Egocentricity, narcissism and dysfunction

The morality position brings us to another question – are there more narcissists in wealthy circles? The simple answer to this is yes!

Research shows this to be true. Five studies demonstrated that higher social class is associated with increased entitlement and narcissism.8 Irrational and vindictive behaviours are commonplace in those with a narcissistic personality disorder. And this can do no end of harm in a relationship.

Wealthy families are often highly dysfunctional. The TV series, Succession, a drama about the trials and tribulations of an ultra-wealthy family, may be fictional, but it gets agonisingly close to the truth. The characters are primarily devious, selfish, manipulative, and obsessed with accumulating wealth and status.

Despite the privileges wealth can bring, it can also be a brutal world for a child to grow up in. Many born into hyper-wealthy circles have likely experienced trauma as a child, especially if they were shipped off to boarding school or experienced psychological violence. A lasting impact can be felt into adulthood, which can hugely damage relationships. Being married to and divorcing a narcissist is hugely traumatic.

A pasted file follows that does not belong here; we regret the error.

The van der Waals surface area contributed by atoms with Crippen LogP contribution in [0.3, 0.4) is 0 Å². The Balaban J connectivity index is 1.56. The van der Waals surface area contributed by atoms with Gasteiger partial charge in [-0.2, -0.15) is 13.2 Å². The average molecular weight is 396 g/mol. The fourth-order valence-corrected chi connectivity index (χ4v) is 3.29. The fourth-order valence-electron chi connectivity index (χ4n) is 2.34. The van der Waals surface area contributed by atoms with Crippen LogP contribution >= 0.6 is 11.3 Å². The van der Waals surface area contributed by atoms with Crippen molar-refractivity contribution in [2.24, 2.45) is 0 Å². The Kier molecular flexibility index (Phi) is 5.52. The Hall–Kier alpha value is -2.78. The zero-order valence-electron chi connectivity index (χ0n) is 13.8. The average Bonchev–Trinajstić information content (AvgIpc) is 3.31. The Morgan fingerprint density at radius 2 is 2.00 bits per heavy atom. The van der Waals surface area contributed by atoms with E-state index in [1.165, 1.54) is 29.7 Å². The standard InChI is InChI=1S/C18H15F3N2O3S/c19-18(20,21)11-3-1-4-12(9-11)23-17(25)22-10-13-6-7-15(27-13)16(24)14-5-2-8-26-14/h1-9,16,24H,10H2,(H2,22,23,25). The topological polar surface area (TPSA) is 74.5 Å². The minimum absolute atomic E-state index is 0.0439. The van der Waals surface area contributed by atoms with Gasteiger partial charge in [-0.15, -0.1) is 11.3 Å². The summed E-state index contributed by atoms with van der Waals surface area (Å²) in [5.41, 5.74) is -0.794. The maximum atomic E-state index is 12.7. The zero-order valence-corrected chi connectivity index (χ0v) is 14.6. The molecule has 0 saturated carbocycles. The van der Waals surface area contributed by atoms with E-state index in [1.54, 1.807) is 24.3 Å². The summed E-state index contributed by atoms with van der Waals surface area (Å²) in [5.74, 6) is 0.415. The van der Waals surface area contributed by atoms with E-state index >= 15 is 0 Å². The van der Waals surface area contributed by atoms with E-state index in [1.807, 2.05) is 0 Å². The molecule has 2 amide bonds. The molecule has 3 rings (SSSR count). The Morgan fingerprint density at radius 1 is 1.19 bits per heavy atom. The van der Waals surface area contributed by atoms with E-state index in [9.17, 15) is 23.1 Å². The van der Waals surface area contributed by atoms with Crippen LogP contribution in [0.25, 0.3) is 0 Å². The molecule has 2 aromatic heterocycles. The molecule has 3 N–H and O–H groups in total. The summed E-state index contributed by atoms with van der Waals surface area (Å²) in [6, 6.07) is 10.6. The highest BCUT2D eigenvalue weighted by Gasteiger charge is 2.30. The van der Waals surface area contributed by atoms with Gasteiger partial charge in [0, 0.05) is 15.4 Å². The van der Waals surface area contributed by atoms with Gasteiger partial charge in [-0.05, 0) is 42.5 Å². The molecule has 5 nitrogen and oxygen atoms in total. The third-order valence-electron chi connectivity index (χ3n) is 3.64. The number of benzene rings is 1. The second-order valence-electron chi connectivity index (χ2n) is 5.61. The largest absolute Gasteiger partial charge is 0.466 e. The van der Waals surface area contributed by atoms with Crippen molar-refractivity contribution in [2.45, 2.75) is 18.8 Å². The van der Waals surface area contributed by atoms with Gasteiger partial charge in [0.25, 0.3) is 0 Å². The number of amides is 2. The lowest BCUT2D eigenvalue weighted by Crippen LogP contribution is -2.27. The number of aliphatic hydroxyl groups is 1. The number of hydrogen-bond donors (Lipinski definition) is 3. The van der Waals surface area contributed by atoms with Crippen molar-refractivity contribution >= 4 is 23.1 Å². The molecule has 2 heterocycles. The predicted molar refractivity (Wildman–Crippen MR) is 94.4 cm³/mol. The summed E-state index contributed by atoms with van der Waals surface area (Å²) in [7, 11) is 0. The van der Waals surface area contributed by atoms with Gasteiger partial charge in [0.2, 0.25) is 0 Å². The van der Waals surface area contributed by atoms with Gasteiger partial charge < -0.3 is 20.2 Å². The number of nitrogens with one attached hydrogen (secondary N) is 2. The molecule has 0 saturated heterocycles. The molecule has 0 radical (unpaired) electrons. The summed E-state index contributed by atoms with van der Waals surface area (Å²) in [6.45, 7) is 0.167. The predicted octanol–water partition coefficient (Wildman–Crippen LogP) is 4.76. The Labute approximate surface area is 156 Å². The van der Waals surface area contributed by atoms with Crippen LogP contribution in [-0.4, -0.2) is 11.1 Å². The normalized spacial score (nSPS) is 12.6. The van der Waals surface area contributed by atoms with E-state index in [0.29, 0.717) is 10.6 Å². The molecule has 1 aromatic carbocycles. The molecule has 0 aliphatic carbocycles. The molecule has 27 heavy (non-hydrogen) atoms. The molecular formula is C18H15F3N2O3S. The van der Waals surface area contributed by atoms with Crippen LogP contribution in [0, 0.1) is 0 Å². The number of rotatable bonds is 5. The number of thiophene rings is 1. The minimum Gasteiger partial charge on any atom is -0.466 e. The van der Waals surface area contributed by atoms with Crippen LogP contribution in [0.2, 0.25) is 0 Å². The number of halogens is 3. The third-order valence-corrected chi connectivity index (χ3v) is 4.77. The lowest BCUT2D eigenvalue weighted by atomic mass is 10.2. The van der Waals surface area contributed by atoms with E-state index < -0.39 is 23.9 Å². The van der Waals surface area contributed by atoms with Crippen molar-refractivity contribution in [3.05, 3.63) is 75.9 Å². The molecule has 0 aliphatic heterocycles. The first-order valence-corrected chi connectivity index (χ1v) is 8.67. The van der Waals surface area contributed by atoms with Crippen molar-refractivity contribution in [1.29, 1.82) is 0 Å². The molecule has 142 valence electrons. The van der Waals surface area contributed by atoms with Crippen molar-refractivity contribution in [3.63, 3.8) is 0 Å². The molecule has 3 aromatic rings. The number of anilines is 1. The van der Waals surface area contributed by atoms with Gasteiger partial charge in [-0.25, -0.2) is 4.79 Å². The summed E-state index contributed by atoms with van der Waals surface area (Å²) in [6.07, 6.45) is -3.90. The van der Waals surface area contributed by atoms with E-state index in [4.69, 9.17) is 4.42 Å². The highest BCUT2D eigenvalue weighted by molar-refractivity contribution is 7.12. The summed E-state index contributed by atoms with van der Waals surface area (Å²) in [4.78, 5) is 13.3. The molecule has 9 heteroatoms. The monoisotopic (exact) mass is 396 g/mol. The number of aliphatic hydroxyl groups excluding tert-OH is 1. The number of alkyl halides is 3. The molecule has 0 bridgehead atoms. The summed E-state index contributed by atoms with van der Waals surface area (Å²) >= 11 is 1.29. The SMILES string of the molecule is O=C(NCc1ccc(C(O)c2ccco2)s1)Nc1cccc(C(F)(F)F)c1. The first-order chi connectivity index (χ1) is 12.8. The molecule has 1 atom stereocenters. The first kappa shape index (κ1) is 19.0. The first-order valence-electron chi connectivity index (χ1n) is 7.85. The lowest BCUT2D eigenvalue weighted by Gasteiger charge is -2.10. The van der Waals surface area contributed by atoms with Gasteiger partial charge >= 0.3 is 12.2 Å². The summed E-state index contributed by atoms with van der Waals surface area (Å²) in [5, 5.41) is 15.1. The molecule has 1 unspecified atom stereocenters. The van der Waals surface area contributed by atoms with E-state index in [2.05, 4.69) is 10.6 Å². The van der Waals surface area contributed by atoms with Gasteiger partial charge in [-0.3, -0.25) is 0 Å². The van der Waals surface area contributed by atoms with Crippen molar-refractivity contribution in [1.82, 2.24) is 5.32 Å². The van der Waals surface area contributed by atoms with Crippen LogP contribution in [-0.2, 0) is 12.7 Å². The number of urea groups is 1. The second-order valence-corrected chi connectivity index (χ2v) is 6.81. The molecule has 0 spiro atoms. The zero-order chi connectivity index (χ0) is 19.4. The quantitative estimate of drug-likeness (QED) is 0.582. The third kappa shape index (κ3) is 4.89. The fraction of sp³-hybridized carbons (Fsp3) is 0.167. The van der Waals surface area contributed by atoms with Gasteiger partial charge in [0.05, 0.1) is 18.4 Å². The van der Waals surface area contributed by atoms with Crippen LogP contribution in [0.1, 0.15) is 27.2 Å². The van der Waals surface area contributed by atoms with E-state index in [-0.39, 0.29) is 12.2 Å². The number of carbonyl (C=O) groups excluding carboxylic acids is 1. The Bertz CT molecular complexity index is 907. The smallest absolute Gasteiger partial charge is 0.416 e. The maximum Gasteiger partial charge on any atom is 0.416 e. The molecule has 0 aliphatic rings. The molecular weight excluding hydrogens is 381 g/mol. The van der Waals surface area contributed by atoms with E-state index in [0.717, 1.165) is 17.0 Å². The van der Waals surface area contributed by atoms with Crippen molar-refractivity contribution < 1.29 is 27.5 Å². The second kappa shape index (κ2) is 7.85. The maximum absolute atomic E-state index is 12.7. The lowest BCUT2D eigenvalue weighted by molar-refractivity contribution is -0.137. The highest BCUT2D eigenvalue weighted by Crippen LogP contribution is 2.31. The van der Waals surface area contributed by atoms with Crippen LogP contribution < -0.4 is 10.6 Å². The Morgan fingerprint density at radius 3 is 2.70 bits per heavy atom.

A lack of empathy

Things can quickly turn sour when the crucial qualities that support a healthy relationship are lacking. Relationships suffer when there is a complete lack of empathy, and dozens of studies show that as wealth increases, feelings of compassion and empathy are reduced.

The complication of wealth in marriage break-ups

As well as the emotional fallout of divorce, there is a complexity to the financial practicalities of a split when there is enormous wealth. What assets are there to divide in a wealthy divorce?

There are broadly four categories of wealth to be considered in HNW divorces. These are:

  • Financial – cash, bank account or equity fund, including bonds and shares
  • Property – land and buildings, including property, holiday homes or land abroad
  • Physical – cars, jewellery, paintings, art, clothing and accessories
  • Private pension

Business interests may also be considered but are not usually divided (e.g. one person won’t be made to sell off their business or divide ownership between two). Still, one partner may get a larger share of other assets to compensate. Having a prenuptial agreement is not unusual.

How does a prenuptial agreement work?

Prenuptial agreements, or ‘prenups’ as commonly called, define the terms of a potential separation between high-net-worth married couples. A prenup outlines how assets will be divided should the couple divorce. Prenups can also clarify financial responsibilities during the marriage.

What are the unique mental health issues in a high-net-worth marriage break-up?